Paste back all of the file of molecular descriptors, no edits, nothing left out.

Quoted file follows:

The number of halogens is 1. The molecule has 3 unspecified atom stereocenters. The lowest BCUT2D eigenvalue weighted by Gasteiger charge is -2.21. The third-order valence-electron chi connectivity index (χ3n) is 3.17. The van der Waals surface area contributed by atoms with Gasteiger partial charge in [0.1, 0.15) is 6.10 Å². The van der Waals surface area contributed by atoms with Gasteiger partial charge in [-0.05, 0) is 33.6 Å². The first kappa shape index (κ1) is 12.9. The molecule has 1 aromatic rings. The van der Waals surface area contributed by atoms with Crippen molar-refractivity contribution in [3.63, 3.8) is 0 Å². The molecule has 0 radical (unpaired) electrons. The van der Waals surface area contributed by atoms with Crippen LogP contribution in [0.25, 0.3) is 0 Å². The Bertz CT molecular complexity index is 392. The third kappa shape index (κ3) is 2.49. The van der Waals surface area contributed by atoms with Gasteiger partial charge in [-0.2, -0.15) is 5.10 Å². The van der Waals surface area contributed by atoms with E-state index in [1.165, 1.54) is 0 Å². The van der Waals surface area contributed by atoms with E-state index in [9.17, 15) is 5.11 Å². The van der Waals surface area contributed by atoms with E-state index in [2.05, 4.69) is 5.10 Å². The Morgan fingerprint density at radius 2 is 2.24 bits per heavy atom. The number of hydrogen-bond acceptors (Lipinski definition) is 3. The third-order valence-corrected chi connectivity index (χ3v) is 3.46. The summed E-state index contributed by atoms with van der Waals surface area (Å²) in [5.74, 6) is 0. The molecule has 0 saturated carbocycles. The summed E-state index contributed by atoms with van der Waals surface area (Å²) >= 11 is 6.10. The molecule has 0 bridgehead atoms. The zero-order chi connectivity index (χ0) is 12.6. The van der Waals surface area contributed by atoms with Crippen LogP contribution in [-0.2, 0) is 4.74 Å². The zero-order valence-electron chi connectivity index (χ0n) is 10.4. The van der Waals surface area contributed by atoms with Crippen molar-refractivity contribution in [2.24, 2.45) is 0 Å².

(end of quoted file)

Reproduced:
The number of halogens is 1. The molecule has 3 unspecified atom stereocenters. The lowest BCUT2D eigenvalue weighted by Gasteiger charge is -2.21. The third-order valence-electron chi connectivity index (χ3n) is 3.17. The van der Waals surface area contributed by atoms with Gasteiger partial charge in [0.1, 0.15) is 6.10 Å². The van der Waals surface area contributed by atoms with Gasteiger partial charge in [-0.05, 0) is 33.6 Å². The first kappa shape index (κ1) is 12.9. The molecule has 1 aromatic rings. The van der Waals surface area contributed by atoms with Crippen molar-refractivity contribution in [3.63, 3.8) is 0 Å². The molecule has 0 radical (unpaired) electrons. The van der Waals surface area contributed by atoms with Crippen LogP contribution in [0.25, 0.3) is 0 Å². The Bertz CT molecular complexity index is 392. The third kappa shape index (κ3) is 2.49. The van der Waals surface area contributed by atoms with Gasteiger partial charge in [-0.2, -0.15) is 5.10 Å². The van der Waals surface area contributed by atoms with E-state index in [1.165, 1.54) is 0 Å². The van der Waals surface area contributed by atoms with E-state index in [9.17, 15) is 5.11 Å². The van der Waals surface area contributed by atoms with E-state index in [2.05, 4.69) is 5.10 Å². The Morgan fingerprint density at radius 2 is 2.24 bits per heavy atom. The number of hydrogen-bond acceptors (Lipinski definition) is 3. The third-order valence-corrected chi connectivity index (χ3v) is 3.46. The summed E-state index contributed by atoms with van der Waals surface area (Å²) in [5.74, 6) is 0. The molecule has 0 saturated carbocycles. The summed E-state index contributed by atoms with van der Waals surface area (Å²) >= 11 is 6.10. The molecule has 0 bridgehead atoms. The zero-order chi connectivity index (χ0) is 12.6. The van der Waals surface area contributed by atoms with Crippen LogP contribution in [-0.2, 0) is 4.74 Å². The zero-order valence-electron chi connectivity index (χ0n) is 10.4. The van der Waals surface area contributed by atoms with Crippen molar-refractivity contribution in [2.24, 2.45) is 0 Å².